Weaving feelings into reasoned words
Bringing all to fruition in
The gemstone of creativity

 

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Creative Sparks

Pattern, Shape, Texture and Inspiration

BergenMotif 

Tell-a-tale Patterns on a wall
Shape and Texture all enthral

tell it all

I speak to myself
of myself

as I write
the blueprints of rules
should guide
not govern
flair and skill
for good or ill
let inspiration be found
in the scope
of my vision
natural occurrences
instances
of the imagination
mind’s saturation
sculpted by sea feather
weather-assisted
twisted
by time

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stones
worn and
moulded
bruised and folded
by the breeze
these
speak to me in telling verse
ideas diverse
intersperse
my thoughts
broaching themes
word streams
new memes

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this tree
disguised
surprised
anthropomorphised
attributes
of patterned roots
suits my style
brindled
dappled
nature’s offshoots
veinlike
skein-like

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And then
the shortfall
inspiration stalls
until that wall
enthralls
recalls
my pitfalls
windfalls
then my palette
revives
thrives again
and in its archives
My muse is revived

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Thus
this new view
a breakthrough
the connective tissue
come to rescue
my mind-block’s
black box
and to resuscitate
my failing powers
of inventiveness

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meaningless
yet meaningful
but tension taut
and overwrought
linked by thought chains
succoured by mind games
built into high rise blocks
of language fodder
ever odder

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eroded
exploded
colour coded

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oil-spoiled
and rainbow-coated
wordless surface
followed now with purpose
and augmented clues from

(ThamesDitton-CrackInWallPlaster

such as this
plaster-disaster
a certain
crack in the curtain
a remix, fix
new tricks
new script suggested

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dream instances
silent witnesses
to my imagination’s
flights
those dizzy heights
of know-my-rights
endeavour
hinting at the next
text

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the creative process
to which I’ll succumb
and produce this
my next pennyless
poetic income

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Lanturnes
rictameter
diamonds and pyramids
drape
and shape
my poems
mechanical poetry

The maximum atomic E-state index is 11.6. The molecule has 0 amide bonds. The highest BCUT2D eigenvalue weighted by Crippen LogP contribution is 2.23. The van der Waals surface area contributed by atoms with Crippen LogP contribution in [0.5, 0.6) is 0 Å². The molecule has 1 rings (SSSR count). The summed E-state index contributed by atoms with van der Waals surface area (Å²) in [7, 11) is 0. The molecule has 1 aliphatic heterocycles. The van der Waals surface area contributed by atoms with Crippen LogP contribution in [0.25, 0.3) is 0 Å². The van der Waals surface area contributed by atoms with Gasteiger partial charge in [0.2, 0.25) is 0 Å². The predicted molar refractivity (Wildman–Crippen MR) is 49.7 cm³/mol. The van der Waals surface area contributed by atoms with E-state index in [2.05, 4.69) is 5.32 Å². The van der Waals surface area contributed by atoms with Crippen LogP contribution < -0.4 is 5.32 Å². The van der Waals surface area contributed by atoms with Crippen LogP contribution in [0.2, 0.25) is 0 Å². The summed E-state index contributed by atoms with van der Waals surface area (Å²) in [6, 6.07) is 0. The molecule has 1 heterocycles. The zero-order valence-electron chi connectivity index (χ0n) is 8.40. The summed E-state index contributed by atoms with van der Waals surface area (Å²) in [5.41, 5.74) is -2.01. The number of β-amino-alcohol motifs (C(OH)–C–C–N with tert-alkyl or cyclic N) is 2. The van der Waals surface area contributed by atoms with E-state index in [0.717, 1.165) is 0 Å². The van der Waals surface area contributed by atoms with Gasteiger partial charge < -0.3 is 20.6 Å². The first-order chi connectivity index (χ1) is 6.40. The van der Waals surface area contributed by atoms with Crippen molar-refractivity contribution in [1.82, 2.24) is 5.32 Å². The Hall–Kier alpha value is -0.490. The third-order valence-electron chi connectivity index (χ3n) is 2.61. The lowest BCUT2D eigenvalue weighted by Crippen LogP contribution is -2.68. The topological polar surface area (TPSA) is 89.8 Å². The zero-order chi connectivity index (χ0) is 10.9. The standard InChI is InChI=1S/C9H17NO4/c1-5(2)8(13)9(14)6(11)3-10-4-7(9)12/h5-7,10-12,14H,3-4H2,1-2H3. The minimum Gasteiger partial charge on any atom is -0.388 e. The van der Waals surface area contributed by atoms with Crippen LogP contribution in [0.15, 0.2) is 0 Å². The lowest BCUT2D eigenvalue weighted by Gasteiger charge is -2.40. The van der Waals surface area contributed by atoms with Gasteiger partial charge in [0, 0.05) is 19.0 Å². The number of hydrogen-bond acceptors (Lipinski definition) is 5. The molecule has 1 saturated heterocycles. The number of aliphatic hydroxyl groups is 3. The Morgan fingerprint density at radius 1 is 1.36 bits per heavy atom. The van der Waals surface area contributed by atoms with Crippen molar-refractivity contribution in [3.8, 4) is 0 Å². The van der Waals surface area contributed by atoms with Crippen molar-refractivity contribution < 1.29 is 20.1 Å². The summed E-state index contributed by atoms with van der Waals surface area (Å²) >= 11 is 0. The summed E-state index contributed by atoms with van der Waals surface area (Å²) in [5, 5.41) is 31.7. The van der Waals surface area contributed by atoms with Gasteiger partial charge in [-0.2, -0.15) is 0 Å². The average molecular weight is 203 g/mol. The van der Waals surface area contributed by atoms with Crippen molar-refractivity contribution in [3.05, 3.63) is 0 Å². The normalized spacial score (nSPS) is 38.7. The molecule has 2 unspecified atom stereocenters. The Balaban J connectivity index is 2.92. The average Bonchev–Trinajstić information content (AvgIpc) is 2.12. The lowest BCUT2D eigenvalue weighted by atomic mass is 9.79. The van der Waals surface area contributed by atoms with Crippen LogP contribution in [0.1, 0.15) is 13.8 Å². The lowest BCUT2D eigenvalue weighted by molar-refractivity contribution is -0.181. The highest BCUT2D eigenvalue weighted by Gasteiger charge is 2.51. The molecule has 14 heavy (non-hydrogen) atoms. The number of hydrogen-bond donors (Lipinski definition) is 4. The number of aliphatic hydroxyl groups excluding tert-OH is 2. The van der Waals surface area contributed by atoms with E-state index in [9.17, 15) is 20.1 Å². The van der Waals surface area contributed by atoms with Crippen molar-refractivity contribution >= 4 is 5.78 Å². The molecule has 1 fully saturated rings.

composed to formula
but adding
when it comes to the crunch
a knockout punch
not all about pattern
because convention
needs to be coloured
by considered thought
wrought
from life
wrenched
from strife
moulded
by meaning
seen and felt
through my muse’s lens
into gems
of terse
verse

elmgrovewall (2)

nothing worse
than the curse
of banality
pattern
controlled by reason
liberated by
inspiration
Calliope’s lifeblood

Nature’s example
Of how Creation
Life
Followed by Death
Followed by Re-birth
is accomplished

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© Photographs copyright – all by WHB in various locations – Orkneys, Argyll (Scotland), Devon, Essex, Surrey, Sussex (England),  Stavanger (Norway). 

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WORDSWORTH: ‘A Slumber did my Spirit Seal’

(Poem No.40 of my favourite short poems)

I posted Wordsworth’s poem   ‘She dwelt among the untrodden ways’ on the 1st August 2016.   Wordsworth’s ‘Lucy’ poems are laden with wistfulness and melancholy, but the simplicity and delicacy of their language, and the directness and aptness of their rhyme, have always touched me with their beauty and tenderness.  Below I print another of these short poems from the ‘Lucy’ series, usually known by their first line …  ‘A Slumber did my Spirit Seal’

Burne-Jones-Sleeping-Beauty

Burne-Jones … ‘Sleeping Beauty’

A Slumber did my Spirit Seal

A slumber did my spirit seal;
I had no human fears:
She seemed a thing that could not feel
The touch of earthly years. 

No motion has she now, no force;
She neither hears nor sees;
Rolled round in earth’s diurnal course,
With rocks, and stones, and trees. 

By:  William Wordsworth